Kedrick Nettleton, Columnist
The NCAA is under investigation – again. If you’re a fan of college sports, you know that this is not a new or unusual occurrence. Those fans with long or even medium-length memories will be able to call back, on command, at least one or two scandals that have rocked the college sports world. Say the words “Penn State” and people will think not of the historic success of the football program under Joe Paterno or the legendary traditions and culture in Happy Valley; they’ll think of the child molestation scandal and Sandusky, and the immortal image of Paterno’s statue being ripped out of the ground.
So when I heard that the NCAA was under investigation, I didn’t panic. We’ve been here before, and we’ll be here again. Even an FBI investigation didn’t seem world-shattering. But then I started reading articles about the importance of this one, how it’ll change the very landscape of the college sports world. And then Rick Pitino got fired. Maybe I shouldn’t have been surprised by that, but I was. It takes a lot to end the career of a long-established, Hall of Fame coach like Pitino, a coach who’s had incredible success at each of the programs he’s been linked to. (I’m not saying it should be that way, mind you, just saying that it is that way. Louisville’s been linked to some seedy things for some time now, and Pitino’s head deserved to roll for it.)
I’m not in the mood to predict the future, so I won’t try to guess how this investigation will end. I also won’t tell you how horrible everything in college sports is, and how it’s all going to hell in a rich, white leather NCAA hand-bag. Maybe that’s true, and maybe it’s not. We can argue about that later.
What I am going to use the rest of my space to say is this: the financial disparity in college sports is immense (meaning the disparity of wealth between the people in charge of the profits and the people who actually earn those profits, the players), and I think that this has a lot to do with the vast number of scandals, both major and minor, that we see in the college sports world.
What really gets me about this, though, is that the solution seems so blindingly simple: pay the players. Pay. The. Players. Somehow. Some way. I’ve seen a number of proposals for how it can be done – straight salaries, allowance of endorsement deals, etc. – and while I won’t go into those here, my point is this: it can be done, and done sensibly. Anybody who says otherwise is just lacking in imagination and is tied to the system as it is built today. We’ve made some progress, yes; the NCAA has started to let the crumbs fall off the table to the athletes. But let’s go further, and let’s get them a seat at the table.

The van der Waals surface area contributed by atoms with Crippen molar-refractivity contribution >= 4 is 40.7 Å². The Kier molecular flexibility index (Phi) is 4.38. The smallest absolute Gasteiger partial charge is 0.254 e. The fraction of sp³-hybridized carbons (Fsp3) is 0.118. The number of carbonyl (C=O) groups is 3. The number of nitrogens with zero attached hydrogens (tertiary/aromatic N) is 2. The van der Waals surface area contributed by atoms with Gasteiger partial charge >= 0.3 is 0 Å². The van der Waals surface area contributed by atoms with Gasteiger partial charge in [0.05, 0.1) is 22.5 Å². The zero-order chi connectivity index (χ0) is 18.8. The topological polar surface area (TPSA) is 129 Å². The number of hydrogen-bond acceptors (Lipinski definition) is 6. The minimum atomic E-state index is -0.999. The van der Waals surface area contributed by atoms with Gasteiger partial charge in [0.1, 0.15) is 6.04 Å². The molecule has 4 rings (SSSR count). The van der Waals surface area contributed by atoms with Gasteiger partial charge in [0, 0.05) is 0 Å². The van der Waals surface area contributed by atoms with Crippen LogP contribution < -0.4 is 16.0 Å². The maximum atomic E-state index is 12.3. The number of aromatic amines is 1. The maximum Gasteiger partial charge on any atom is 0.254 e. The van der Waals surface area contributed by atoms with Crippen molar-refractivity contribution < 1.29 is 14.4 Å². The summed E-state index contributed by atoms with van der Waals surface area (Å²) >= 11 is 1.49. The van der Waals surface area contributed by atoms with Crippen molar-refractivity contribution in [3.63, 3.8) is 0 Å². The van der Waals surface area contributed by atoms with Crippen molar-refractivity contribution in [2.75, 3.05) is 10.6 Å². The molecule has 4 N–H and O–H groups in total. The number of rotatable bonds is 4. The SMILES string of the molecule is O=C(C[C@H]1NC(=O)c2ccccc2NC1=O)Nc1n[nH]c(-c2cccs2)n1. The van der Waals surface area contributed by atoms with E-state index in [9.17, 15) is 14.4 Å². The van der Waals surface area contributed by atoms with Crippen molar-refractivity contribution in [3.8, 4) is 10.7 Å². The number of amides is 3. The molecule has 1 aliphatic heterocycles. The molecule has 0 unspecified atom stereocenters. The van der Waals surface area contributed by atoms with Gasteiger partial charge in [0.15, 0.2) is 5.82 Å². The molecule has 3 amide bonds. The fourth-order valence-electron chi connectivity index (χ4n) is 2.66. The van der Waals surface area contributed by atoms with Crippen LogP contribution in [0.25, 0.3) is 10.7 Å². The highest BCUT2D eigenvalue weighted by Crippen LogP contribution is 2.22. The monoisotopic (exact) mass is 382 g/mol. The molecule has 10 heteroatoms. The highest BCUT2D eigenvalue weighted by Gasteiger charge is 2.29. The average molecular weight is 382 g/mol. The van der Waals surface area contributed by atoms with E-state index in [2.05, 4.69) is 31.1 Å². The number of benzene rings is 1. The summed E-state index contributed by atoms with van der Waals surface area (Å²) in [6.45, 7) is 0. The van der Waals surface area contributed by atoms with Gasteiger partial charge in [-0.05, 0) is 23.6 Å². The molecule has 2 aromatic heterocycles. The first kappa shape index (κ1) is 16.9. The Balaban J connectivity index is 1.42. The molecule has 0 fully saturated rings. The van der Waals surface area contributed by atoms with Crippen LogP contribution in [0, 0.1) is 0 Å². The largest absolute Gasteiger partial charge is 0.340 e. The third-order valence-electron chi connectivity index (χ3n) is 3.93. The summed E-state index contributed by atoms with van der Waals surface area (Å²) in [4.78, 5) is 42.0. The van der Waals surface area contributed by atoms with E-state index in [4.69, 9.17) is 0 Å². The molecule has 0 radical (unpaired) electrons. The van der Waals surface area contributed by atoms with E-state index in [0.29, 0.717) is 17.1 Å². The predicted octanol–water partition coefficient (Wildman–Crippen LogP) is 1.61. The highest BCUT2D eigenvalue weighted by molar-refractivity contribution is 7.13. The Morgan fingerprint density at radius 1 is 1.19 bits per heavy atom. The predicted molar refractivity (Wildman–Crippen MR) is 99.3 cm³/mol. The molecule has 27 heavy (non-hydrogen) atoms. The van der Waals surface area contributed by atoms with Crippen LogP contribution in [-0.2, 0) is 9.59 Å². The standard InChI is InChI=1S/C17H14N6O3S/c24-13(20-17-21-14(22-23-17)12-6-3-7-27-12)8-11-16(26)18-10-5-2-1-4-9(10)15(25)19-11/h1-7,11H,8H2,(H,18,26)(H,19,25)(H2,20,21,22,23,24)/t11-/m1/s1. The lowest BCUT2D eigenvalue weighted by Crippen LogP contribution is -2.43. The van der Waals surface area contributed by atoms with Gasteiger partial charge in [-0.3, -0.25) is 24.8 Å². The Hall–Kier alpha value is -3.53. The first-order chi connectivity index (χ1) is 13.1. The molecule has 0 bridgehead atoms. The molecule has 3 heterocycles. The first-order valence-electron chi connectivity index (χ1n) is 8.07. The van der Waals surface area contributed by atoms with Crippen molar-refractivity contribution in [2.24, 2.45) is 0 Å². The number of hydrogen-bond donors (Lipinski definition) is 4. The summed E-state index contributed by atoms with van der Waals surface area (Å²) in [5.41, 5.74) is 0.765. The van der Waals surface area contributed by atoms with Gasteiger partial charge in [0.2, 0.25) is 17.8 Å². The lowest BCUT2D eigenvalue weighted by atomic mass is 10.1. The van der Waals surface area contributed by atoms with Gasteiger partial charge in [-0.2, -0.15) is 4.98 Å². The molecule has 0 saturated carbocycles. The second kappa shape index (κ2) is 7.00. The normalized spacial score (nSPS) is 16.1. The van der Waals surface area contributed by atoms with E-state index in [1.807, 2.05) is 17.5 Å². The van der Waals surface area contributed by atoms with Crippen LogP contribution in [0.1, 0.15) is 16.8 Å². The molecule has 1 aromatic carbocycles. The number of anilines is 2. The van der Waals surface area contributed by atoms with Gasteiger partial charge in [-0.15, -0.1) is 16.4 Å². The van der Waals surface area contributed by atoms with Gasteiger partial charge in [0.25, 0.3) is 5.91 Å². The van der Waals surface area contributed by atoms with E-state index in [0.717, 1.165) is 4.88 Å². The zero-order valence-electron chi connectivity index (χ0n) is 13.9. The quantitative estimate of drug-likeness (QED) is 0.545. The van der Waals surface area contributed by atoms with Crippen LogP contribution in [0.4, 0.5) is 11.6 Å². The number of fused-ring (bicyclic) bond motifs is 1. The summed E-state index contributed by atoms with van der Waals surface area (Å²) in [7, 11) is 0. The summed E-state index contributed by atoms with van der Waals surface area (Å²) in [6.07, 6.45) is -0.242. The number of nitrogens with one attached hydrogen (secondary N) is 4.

The bottom line is that the NCAA is a massive, billion-dollar entity, and the people who get in bed with it get rich. Everyone, that is, except the athletes. Those who cause the cogs in the machine to turn don’t get any of the benefit of that machine. March Madness alone generates a billion dollars from TV endorsement packages, and what do the players get?
And think about it: so many of the scandals that we so often see occurring in college sports have to do with “improper benefits,” the term the NCAA gives for any illicit financial compensation for a student-athlete. This is at the heart of the current FBI investigation. And we all know it happens, probably a lot more than we even realize. It’s going to continue to happen. Schools pay players, shoe companies pay players, agents get paid and funnel that money to the players – if I recall correctly, there was even a mob organization funneling money towards student-athletes in the 80s and 90s. Let’s stop this. We know it’s happening anyway, we’re investigating it, so let’s throw it into the light, make it legal, manage it responsibly.
Something has to be done. It’s what makes sense.